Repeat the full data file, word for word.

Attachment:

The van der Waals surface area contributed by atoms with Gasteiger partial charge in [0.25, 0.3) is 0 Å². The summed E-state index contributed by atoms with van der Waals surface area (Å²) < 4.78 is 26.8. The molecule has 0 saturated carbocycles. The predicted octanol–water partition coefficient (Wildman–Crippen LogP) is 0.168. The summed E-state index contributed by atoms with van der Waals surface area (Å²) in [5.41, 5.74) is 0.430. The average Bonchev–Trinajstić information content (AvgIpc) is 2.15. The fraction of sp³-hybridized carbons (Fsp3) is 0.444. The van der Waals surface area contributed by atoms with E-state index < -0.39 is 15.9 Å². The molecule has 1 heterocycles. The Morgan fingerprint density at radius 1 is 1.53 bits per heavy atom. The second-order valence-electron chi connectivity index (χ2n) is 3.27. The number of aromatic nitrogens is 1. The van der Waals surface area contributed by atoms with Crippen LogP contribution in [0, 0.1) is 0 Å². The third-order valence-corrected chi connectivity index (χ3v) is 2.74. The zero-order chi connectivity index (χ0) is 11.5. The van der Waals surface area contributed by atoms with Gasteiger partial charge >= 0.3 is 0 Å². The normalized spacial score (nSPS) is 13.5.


The van der Waals surface area contributed by atoms with Gasteiger partial charge in [0.25, 0.3) is 0 Å². The summed E-state index contributed by atoms with van der Waals surface area (Å²) < 4.78 is 26.8. The molecule has 0 saturated carbocycles. The predicted octanol–water partition coefficient (Wildman–Crippen LogP) is 0.168. The summed E-state index contributed by atoms with van der Waals surface area (Å²) in [5.41, 5.74) is 0.430. The average Bonchev–Trinajstić information content (AvgIpc) is 2.15. The fraction of sp³-hybridized carbons (Fsp3) is 0.444. The van der Waals surface area contributed by atoms with E-state index < -0.39 is 15.9 Å². The molecule has 1 heterocycles. The Morgan fingerprint density at radius 1 is 1.53 bits per heavy atom. The second-order valence-electron chi connectivity index (χ2n) is 3.27. The number of aromatic nitrogens is 1. The van der Waals surface area contributed by atoms with Crippen LogP contribution in [0, 0.1) is 0 Å². The third-order valence-corrected chi connectivity index (χ3v) is 2.74. The zero-order chi connectivity index (χ0) is 11.5. The van der Waals surface area contributed by atoms with Gasteiger partial charge >= 0.3 is 0 Å². The normalized spacial score (nSPS) is 13.5.